Disaster survivors may appeal FEMA determination letter


JACKSONVILLE, Fla. – People who registered with the Federal Emergency Management Agency following Hurricane Irma and received a determination letter regarding their eligibility for assistance should read the letter carefully. It might not be the final answer.

They may just need to submit extra documents for FEMA to process their application.

Examples of missing documentation may include an insurance settlement letter, proof of residence, proof of ownership of the damaged property and proof that the damaged property was the primary residence at the time of the disaster.

FEMA says every survivor has the right to appeal. By appealing, survivors are asking FEMA to review their case. Appeals must be submitted in writing within 60 days of receipt of the letter determining eligibility.

There are several reasons why survivors may be determined to be ineligible.
FEMA’s letter may refer to: 

  • “Ownership not proven” -- Survivors should submit one of the following:
    • Title or deed
    • Tax assessment documentation
    • Mortgage payment letter
    • Other documents proving ownership of the home
  • “No contact for inspection”
    • Call the FEMA helpline and provide a current phone number and best time to be reached.
  • “Failed identity verification” -- Survivors should submit documents to verify identity:
    • Medicare forms
    • Current payroll check stub
    • U.S. passport
    • Valid driver’s license
  • “Linked for duplicate review” -- Survivors should submit documents proving they were not living with or assisted by another person who applied for assistance at their address.
  • “Ineligible insured” -- Survivors should submit the following documents to prove they are uninsured or underinsured for damage:
    • Insurance settlement documents
    • A denial letter
    • Any other supporting information

To ensure accuracy and help FEMA process appeals, survivors will need to include the following information in their letter:

  • Full name
  • Address of the damaged property
  • Current contact information
  • Disaster number: DR-4337-FL
  • Last four digits of their Social Security number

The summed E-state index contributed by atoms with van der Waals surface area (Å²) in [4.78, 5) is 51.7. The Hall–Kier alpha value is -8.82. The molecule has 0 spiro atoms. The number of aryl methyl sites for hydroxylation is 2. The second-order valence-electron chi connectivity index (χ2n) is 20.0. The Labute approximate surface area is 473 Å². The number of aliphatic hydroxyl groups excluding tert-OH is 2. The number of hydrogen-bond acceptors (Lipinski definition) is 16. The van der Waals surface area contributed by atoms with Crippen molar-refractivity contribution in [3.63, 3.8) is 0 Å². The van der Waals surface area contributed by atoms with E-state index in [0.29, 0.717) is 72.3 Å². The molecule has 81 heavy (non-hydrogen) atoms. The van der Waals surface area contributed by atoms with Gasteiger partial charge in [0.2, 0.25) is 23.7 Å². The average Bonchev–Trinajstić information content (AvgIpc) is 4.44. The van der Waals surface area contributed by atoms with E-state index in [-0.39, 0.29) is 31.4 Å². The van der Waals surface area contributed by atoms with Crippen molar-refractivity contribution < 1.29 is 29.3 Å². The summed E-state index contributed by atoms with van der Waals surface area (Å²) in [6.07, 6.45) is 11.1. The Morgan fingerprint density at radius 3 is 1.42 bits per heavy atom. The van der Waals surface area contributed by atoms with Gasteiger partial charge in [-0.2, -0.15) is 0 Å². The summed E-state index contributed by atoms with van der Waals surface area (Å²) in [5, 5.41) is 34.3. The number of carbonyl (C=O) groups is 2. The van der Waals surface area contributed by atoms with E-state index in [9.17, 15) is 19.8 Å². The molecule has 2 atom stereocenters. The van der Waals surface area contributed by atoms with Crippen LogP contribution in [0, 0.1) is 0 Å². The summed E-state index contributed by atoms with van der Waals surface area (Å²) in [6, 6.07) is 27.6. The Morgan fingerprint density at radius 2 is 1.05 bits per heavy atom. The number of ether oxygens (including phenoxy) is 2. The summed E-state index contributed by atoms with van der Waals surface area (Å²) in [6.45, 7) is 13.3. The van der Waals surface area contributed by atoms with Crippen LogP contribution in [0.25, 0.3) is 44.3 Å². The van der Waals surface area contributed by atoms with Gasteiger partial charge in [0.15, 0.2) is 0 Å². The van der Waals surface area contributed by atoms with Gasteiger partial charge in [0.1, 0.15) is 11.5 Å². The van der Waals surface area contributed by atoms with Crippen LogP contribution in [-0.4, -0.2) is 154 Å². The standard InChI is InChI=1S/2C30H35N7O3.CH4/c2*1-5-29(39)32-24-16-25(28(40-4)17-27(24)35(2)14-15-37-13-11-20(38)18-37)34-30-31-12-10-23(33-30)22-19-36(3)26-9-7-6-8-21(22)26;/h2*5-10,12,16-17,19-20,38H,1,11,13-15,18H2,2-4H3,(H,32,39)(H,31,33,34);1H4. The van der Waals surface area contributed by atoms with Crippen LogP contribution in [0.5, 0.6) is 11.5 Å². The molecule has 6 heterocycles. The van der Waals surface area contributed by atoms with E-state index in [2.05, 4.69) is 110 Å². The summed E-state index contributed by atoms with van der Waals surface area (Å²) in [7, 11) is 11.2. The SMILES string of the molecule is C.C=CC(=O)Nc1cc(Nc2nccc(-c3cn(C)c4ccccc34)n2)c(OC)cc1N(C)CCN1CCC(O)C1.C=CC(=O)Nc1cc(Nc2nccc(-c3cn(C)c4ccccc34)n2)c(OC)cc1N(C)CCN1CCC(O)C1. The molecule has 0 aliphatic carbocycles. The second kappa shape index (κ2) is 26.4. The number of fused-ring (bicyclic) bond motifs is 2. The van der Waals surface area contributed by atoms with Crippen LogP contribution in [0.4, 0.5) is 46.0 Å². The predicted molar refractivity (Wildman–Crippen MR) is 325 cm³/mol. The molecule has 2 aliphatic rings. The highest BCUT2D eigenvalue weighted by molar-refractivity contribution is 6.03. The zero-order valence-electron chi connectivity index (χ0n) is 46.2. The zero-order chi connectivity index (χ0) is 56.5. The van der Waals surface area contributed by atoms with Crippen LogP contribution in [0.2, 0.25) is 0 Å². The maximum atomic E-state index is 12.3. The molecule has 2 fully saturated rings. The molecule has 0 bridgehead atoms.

• Birthdate and place of birth
  • Nine-digit FEMA registration number on each page and on supporting documentation
  • Notarization of the letter including a copy of a state-issued identification card, or include the following statement, “I hereby declare under penalty of perjury that the foregoing is true and correct.”
  • A signature

If someone other than the survivor or the co-applicant is writing the letter, they must sign a statement affirming that that person may act on their behalf. FEMA suggests that survivors keep a copy of their appeal for their records.

Survivors may submit missing documentation to FEMA online, by mail or fax, or in person at a disaster recovery center. To find a DRC, go to www.fema.gov/disaster-recovery-centers or call the FEMA Helpline. DRC information is also available on the FEMA Mobile App.    

Anyone with questions is asked to call the FEMA Helpline at 800-621-3362 for voice, 711 and Video Relay Service (VRS). Survivors who are deaf, hard of hearing or have a speech disability and use a TTY, can call 800-462-7585. Phone lines are open from 7 a.m. to 11 p.m. seven days a week, until further notice.

Mail appeal letters to:

  • FEMA -- Individuals & Households Program
    National Processing Service Center
    P.O. Box 10055
    Hyattsville, MD 20782-8055

Survivors may fax appeal letters to:

  • 800-827-8112
    Attention: FEMA -- Individuals and Households Program

Survivors will get a written response from FEMA regarding the agency’s decision within 90 days of the receipt of their letter. FEMA’s decision is final and cannot be appealed again.

For more recovery information, visit www.FEMA.gov/IrmaFL or follow @FEMARegion4 on Twitter and on FEMA’s Facebook page.